Serendipity

Marni invited me to write a guest post based on a bit of serendipity. My series amateur sleuth is named Seamus McCree.

I don’t plot my novels ahead of time. I know what the inciting incident will be, and then I let the characters take the stage—and we both find out what happens as I compose at the keyboard.

In the first five novels, readers discover Seamus has an estranged sister—but that’s all we know. Much to my surprise, she appeared on stage in the first draft of the sixth novel, False Bottom. She even came with a name: Fiona.

As you may know, Marni has two dogs: Seamus and Fiona. When I discovered that on Facebook, I let Marni know of the coincidence, and that led her to invite me to write this blog.

I love serendipity. It’s the basis for all the “small-world stories” we share about standing in line three thousand miles from home only to discover the person behind us went to the same high school we did. It’s why I don’t mind getting lost—provided I don’t have an appointment to make; then it drives me bonkers.

I never know what experience, or piece of knowledge, or acquaintance I’ll gain while bumbling about. The same thing with writing blogs: I never know where my research will take me.

Serendipity can be a driving force for many amateur sleuth stories. If the sleuth trips over a dead body, it is almost always serendipitous. Often while trying to go about their normal business or investigating one thing, they will uncover something that later becomes a lead. Their curiosity about the world, combined with their power to reason things out, allows them to succeed at pulling clues together into a coherent pattern and eventually solve the crime.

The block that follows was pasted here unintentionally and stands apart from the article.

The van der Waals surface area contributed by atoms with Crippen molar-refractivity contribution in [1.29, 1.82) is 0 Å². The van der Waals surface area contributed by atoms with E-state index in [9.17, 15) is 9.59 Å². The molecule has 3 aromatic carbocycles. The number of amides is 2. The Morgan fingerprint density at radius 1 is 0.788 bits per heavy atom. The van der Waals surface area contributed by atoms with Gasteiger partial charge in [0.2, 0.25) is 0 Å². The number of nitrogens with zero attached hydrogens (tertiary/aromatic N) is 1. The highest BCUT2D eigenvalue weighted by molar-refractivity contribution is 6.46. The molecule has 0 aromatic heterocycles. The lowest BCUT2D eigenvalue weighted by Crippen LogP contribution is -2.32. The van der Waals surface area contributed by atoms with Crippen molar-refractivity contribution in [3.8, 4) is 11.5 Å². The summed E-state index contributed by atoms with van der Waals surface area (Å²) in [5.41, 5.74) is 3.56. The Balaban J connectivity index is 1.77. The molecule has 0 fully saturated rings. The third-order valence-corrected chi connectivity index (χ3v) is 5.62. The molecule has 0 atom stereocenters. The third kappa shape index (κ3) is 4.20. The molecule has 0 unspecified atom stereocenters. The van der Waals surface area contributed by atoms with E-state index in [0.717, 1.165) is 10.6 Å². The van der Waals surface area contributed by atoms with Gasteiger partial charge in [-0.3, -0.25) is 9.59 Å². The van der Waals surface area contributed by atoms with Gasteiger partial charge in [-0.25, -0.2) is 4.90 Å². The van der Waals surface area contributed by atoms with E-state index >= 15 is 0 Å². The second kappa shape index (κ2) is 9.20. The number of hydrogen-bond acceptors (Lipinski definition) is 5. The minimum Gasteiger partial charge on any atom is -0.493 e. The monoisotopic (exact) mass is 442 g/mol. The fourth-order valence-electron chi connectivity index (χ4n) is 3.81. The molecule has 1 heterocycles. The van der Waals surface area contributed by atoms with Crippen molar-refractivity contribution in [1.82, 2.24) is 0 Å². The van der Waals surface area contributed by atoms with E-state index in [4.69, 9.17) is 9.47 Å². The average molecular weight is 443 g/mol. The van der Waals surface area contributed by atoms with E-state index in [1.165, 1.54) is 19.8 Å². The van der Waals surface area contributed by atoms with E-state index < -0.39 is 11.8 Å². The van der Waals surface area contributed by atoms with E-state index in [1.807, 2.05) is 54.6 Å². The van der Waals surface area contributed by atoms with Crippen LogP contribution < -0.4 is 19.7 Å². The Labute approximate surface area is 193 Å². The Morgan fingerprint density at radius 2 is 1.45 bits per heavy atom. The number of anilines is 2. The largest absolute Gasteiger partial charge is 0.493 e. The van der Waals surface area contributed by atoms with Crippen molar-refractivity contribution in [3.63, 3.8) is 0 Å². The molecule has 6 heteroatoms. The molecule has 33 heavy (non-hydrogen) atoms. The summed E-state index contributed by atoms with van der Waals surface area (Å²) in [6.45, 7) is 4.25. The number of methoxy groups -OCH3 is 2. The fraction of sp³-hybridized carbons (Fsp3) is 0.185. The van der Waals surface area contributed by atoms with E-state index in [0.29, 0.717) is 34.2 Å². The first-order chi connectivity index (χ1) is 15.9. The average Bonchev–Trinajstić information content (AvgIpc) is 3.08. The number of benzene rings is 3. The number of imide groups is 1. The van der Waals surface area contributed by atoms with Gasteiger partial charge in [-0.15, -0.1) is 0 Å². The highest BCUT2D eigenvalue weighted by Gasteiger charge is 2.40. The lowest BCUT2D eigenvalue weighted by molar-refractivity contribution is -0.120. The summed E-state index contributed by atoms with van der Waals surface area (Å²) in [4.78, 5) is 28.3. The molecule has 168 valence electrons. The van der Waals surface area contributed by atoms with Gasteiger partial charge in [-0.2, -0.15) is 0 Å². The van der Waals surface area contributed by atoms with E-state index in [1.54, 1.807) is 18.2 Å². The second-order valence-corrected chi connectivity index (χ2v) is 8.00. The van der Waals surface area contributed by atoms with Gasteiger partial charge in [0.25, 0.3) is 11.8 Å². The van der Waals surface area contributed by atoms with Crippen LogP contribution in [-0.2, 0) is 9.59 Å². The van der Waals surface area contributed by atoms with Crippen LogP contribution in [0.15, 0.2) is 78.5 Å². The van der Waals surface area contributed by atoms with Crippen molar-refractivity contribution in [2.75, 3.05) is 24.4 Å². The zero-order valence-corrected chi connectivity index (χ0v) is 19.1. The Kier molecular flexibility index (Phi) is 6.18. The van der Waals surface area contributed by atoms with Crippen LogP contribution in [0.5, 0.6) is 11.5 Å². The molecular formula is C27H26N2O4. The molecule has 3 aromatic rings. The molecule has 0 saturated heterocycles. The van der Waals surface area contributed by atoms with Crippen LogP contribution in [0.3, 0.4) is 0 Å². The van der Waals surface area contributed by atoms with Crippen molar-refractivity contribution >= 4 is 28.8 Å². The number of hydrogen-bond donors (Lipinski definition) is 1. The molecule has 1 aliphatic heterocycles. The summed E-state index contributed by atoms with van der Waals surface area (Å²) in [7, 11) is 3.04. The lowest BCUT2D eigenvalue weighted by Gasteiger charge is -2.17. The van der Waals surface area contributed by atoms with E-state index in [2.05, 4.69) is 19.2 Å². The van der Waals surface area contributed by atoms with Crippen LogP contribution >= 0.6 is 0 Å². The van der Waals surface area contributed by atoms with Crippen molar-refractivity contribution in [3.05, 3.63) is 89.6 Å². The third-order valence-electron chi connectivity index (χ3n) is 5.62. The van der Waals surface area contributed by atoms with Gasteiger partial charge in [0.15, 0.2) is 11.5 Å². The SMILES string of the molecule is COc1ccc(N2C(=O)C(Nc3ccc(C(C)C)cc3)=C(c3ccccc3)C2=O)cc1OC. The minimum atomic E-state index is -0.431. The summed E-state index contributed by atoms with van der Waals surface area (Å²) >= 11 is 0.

It turns out that the invention of the word serendipity was related to a story of detection. Merriam Webster produced a podcast that touches on this when they selected serendipity as their 2/13/14 word of the day. I also came across a blog I found very interesting that provides a longer version of the story.

How about you? Anything serendipitous happen recently?

James M. Jackson authors the Seamus McCree series consisting of five novels and one novella. Jim splits his time between the deep woods of Michigan’s Upper Peninsula and Georgia’s Lowcountry. He claims the moves between locations are weather-related, but others suggest they may have more to do with not overstaying his welcome. He is the past president of the 700+ member Guppy Chapter of Sisters in Crime.

You can find information about Jim and his books at https://jamesmjackson.com. You can follow him on Facebook, Twitter, Goodreads and/or Amazon.

In Empty Promises (Seamus McCree #5) Seamus’s first solo bodyguard assignment goes from bad to worse. His client disappears. His granddog finds a buried human bone. Police find a fresh human body.
Seamus risks his own safety and freedom to turn amateur sleuth in hopes he can solve the crimes, fulfill his promise of protection, and win back the love of his life. Wit and grit are on his side, but the clock is ticking . . . and the hit man is on his way.

It’s available at your favorite physical or online bookstore. You can find more information about it including a link to download the first four chapters at https://jamesmjackson.com/novels/empty-promises.html.

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